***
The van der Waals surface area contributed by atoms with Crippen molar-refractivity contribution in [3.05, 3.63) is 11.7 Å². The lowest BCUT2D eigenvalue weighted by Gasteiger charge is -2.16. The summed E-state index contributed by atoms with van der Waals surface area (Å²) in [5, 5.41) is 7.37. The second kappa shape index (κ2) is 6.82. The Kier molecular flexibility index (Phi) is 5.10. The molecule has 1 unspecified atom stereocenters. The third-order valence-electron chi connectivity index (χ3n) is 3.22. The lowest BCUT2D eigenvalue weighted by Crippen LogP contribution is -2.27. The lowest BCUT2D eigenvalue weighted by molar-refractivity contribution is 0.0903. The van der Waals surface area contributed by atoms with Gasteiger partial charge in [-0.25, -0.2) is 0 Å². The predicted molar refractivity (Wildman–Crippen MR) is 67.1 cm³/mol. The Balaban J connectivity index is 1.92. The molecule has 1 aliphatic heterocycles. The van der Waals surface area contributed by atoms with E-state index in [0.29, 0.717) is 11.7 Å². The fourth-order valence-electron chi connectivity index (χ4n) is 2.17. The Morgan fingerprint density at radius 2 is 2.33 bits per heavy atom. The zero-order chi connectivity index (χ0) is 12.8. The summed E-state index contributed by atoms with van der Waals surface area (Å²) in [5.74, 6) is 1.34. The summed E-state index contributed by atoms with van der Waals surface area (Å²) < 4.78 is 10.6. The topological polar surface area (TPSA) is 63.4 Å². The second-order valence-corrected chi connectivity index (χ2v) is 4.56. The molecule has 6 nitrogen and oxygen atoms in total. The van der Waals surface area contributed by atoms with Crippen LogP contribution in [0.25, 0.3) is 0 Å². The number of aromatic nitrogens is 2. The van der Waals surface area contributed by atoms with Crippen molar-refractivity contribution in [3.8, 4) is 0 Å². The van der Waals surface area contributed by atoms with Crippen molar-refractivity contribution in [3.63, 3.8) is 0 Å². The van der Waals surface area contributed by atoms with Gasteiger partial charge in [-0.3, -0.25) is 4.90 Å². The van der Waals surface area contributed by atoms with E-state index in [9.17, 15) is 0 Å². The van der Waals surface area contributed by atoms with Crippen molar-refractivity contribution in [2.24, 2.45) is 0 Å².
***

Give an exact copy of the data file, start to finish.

The van der Waals surface area contributed by atoms with Crippen molar-refractivity contribution in [3.05, 3.63) is 11.7 Å². The lowest BCUT2D eigenvalue weighted by Gasteiger charge is -2.16. The summed E-state index contributed by atoms with van der Waals surface area (Å²) in [5, 5.41) is 7.37. The second kappa shape index (κ2) is 6.82. The Kier molecular flexibility index (Phi) is 5.10. The molecule has 1 unspecified atom stereocenters. The third-order valence-electron chi connectivity index (χ3n) is 3.22. The lowest BCUT2D eigenvalue weighted by Crippen LogP contribution is -2.27. The lowest BCUT2D eigenvalue weighted by molar-refractivity contribution is 0.0903. The van der Waals surface area contributed by atoms with Gasteiger partial charge in [-0.25, -0.2) is 0 Å². The predicted molar refractivity (Wildman–Crippen MR) is 67.1 cm³/mol. The Balaban J connectivity index is 1.92. The molecule has 1 aliphatic heterocycles. The van der Waals surface area contributed by atoms with E-state index in [0.29, 0.717) is 11.7 Å². The fourth-order valence-electron chi connectivity index (χ4n) is 2.17. The Morgan fingerprint density at radius 2 is 2.33 bits per heavy atom. The zero-order chi connectivity index (χ0) is 12.8. The summed E-state index contributed by atoms with van der Waals surface area (Å²) in [5.74, 6) is 1.34. The summed E-state index contributed by atoms with van der Waals surface area (Å²) < 4.78 is 10.6. The topological polar surface area (TPSA) is 63.4 Å². The second-order valence-corrected chi connectivity index (χ2v) is 4.56. The molecule has 6 nitrogen and oxygen atoms in total. The van der Waals surface area contributed by atoms with Crippen LogP contribution in [0.25, 0.3) is 0 Å². The number of aromatic nitrogens is 2. The van der Waals surface area contributed by atoms with Crippen molar-refractivity contribution in [3.8, 4) is 0 Å². The van der Waals surface area contributed by atoms with Crippen molar-refractivity contribution in [3.63, 3.8) is 0 Å². The van der Waals surface area contributed by atoms with Gasteiger partial charge in [-0.3, -0.25) is 4.90 Å². The van der Waals surface area contributed by atoms with E-state index in [9.17, 15) is 0 Å². The van der Waals surface area contributed by atoms with Crippen molar-refractivity contribution in [2.24, 2.45) is 0 Å².